A line that many will recognise – “Do it with us, not to us” – had to be repeated in meeting after meeting pre-COVID.
Before February 2020, I hardly went to any sector meetings. My first and last memory of a pre-COVID meeting was the one with the new contract and none of my questions could be answered by the people at the front. Either they didn’t know or their answer was wrong.
It is therefore extremely satisfying to be able to say that in the context of the above, the world has changed. Care Home Forum was pulled together very quickly in preparation for the full COVID alert. Nicola Tribble set the tone on behalf of the state. We need to work together. George Coxon, unknowingly, highlighted how useful providers talking to each other could be. At the first meeting he announced that all of his payments were wrong and had been so for the last two years. As Evolve were experiencing the exact same problem, it was clear that we had common ground!
Whilst there are lots of imperfections in Devon, and we will continue to find them and change them, we must also recognise what we are achieving. Those of us that work in other counties will have a comparative and will therefore be able to acknowledge that in an imperfect system, we are listened to and we can effect change. There is still a long way to go, but the foundations are laid thanks to our friend COVID-19.
Our job now is to continue the spirit of the relationships that were formed or cemented in COVID culture and continue to work together with the system as we hit challenging times of a different nature – mostly of the economic nature.
With that end in mind, we have spent a lot of time laying the ground for engagement with Social Care and specifically with residential settings to be more organised, efficient and goal driven.
The introduction of the Integrated Care System, which covers Devon, Plymouth and Torbay, should give us the perfect platform to work together to develop our sector and ensure Providers are financially secure, Registered Managers are well supported and the wider workforce have access to everything they need. It is also important that service users benefit from a constantly improving Health and Social Care system that delivers real improvements to their daily life in their lifetime.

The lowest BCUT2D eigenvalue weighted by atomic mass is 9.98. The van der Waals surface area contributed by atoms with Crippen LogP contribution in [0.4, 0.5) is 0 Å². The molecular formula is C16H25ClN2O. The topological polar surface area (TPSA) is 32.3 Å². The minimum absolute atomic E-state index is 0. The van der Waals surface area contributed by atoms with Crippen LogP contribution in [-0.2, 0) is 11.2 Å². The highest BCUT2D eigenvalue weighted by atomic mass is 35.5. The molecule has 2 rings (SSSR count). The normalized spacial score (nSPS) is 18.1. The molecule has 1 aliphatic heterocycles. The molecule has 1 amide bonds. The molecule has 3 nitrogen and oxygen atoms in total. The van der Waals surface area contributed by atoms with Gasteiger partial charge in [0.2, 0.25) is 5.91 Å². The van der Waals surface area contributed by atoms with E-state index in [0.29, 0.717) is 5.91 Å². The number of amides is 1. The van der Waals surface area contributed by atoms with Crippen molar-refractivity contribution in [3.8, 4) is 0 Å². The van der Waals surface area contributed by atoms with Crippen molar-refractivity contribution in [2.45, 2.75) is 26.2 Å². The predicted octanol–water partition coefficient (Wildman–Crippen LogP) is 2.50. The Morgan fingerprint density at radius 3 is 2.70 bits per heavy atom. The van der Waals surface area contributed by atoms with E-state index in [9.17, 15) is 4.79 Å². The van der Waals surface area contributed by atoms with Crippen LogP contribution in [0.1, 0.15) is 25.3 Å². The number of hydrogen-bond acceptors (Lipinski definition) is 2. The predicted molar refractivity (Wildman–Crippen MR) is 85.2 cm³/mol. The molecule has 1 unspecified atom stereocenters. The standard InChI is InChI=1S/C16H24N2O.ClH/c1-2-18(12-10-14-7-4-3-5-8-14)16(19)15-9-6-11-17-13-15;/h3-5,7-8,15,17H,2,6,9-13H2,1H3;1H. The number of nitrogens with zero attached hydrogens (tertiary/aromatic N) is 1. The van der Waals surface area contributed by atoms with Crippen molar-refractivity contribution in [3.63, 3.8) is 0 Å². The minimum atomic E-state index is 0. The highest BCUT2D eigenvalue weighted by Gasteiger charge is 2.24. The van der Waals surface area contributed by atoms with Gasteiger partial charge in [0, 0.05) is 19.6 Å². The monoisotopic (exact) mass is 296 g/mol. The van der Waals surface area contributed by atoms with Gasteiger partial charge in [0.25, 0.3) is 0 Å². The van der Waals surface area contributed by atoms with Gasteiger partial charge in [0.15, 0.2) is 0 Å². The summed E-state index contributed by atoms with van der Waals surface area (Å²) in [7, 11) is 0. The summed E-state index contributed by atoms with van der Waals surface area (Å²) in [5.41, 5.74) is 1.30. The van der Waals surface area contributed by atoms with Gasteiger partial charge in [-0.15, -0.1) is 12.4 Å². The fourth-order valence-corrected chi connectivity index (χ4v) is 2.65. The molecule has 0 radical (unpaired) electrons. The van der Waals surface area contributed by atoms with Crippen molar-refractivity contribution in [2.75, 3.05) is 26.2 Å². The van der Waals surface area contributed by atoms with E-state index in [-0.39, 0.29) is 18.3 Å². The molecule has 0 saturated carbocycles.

So we are co-designing engagement, we are being extremely clear that Social Care must be at the table and we are leaving no stone unturned.
We are working our way right through the system asking the same question – how is social care represented and by whom?
To engage with the system is a complex task. We are all different, our companies are all different and the sector we work covers such a broad spectrum that it is difficult for one person to truly understand each and every niche in order to properly represent them.
In the Integrated Care System, we enter a world dominated by the NHS with their red tape, fancy data collection systems and years of experience in the way they do business. Objectively, we start off on the back foot and need to play catch up.
One of our aims this year is to formalise our data collection system so we truly represent the Care Home Voice – i.e. we represent you and your needs. At the moment we are guessing (hopefully correctly 80% of the time).
We need to ensure that our data collection from our members is detailed and timely in order that we can challenge appropriately where system decisions do not support our needs.
For example, in a workforce meeting the NHS can state immediately the number of Registered Nurses or Carer vacancies. When it gets to Social Care, we have to guess and then, rightly, money is not allocated to us because we cannot necessarily rely on the data. We are the only ones that can fix that and fix it we must. Our ask of you is to participate as soon as a survey comes to you. We will only be asking if we need the data for a reason. Please help us to help you!
The textbook answer here should be to represent your views. My tongue in cheek answer is get yourself to one of the meetings and state your own view. It is much more powerful!
My personal goal and the main reason that I spend so much time on sector work is to improve the system for people living on a cognitive journey. I had the pleasure of living under section under the NHS roof for three years. The way they treated people in Fromeside hospital, during my time there, was shameful. I truly believe that we have foundations in Devon to change the way the system works and deliver measurable, tangible improvements that will mean people living in Health and Social Care can access a better life. Life gave me a second chance. The geriatrics living on a cognitive journey in our system will probably not be so lucky, so this maybe their last chance. We need to get it right!
So for this year we have set some Strategic Objectives to work towards through engagement.